Nikola Nikolic

Professor Emeritus of Physics

Nikola “Nick” Nikolic, professor emeritus of physics, passed away June 14. He is survived by his wife, Jean, and his adult children, Carolina and Nikola.

What follows is excerpted from a eulogy offered by Nikolic’s longtime colleague and friend Bulent Atalay, UMW professor emeritus of physics.

When Nick Nikolic passed away, he was 84, and he had spent exactly half his life in Fredericksburg, 33 of those [from 1969 to 2002] as a professor of physics at Mary Washington.

He was a brilliant physicist, and his undergraduate academic record at the University of Belgrade has never been surpassed. Physicist Charlie Townes, who later received a Nobel Prize in physics for the invention of the laser, invited Nick to Columbia University to pursue a doctorate in physics, and he accepted.

A native of Belgrade, Nick never returned to the country of his birth.

The former Yugoslavia’s loss would be America’s gain.

Among physicists, Nick saw Newton as the king. He was not impressed by Einstein, although he knew Einstein’s general theory of relativity better than any other experimentalist I’ve met. But perhaps beyond any scientist of the 20th century, he admired Paul Dirac, who gave us quantum mechanics as we know it.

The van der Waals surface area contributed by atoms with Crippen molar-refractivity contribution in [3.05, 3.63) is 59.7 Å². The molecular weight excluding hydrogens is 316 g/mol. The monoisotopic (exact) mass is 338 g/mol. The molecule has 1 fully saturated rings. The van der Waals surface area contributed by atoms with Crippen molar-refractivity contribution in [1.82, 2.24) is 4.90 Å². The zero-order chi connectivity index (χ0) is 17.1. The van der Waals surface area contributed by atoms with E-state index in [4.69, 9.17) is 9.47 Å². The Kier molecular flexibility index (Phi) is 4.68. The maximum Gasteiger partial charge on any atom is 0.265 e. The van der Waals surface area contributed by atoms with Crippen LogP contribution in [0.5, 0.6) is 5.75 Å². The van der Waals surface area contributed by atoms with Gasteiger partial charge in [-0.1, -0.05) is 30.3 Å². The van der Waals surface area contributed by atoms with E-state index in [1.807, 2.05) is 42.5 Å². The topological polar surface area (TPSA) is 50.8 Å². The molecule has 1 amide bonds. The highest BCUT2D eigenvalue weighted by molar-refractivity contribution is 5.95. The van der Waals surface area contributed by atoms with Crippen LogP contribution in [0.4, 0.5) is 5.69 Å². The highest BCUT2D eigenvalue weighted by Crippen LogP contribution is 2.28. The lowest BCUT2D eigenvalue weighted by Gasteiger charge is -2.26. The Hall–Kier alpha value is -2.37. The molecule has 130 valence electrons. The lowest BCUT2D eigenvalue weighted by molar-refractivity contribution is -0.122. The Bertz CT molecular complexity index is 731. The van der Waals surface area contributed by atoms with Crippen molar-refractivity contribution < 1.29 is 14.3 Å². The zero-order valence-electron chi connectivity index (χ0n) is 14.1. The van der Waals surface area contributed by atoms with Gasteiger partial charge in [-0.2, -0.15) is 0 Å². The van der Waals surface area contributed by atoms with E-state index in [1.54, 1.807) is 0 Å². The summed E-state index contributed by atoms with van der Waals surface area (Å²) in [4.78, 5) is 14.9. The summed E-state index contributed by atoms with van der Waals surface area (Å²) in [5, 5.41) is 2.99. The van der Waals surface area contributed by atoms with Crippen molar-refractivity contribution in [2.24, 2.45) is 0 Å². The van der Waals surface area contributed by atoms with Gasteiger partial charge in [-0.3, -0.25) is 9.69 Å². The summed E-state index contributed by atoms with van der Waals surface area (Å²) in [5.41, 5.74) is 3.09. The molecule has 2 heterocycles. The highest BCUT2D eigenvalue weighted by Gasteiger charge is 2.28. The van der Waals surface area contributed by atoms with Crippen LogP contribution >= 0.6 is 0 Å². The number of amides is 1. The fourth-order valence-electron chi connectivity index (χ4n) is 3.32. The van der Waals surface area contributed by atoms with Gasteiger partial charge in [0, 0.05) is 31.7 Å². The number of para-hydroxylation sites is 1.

The most colorful and most unforgettable character in my 43 years at Mary Washington, Nick was also the most intellectually honest – and certainly the most quotable. At his retirement party in 2002, “Nickisms” – compiled with religious fervor by his students over the years – were read out loud. Nick had seen them all as truisms, as throwaway lines. His children simply observed, “He had no filter!”

In a sense, Nick was the ultimate lovable curmudgeon, able to knock conventional icons but surprisingly embracing more subtle ones. He could discuss art, music, philosophy, politics, and, of course, mathematics and physics. He loved classical music; he loved Beethoven, but he hated modern classical music. He loved modern art. That was good, as his wife, Jean, was a pop artist trained at Columbia University, where the two met.

A newspaper reporter called while writing Nick’s obituary and asked for examples of “Nickisms.” I claimed that I could not remember any. The truth was that I could not remember any politically correct, printable “Nickism.”

Later, a former physics student, Michelle Lesko ’92, reminded me of a favorite: “Surely the violins play softly in the background…”

To which she added, “…as he strolled into heaven.”

The world’s loss will be heaven’s gain.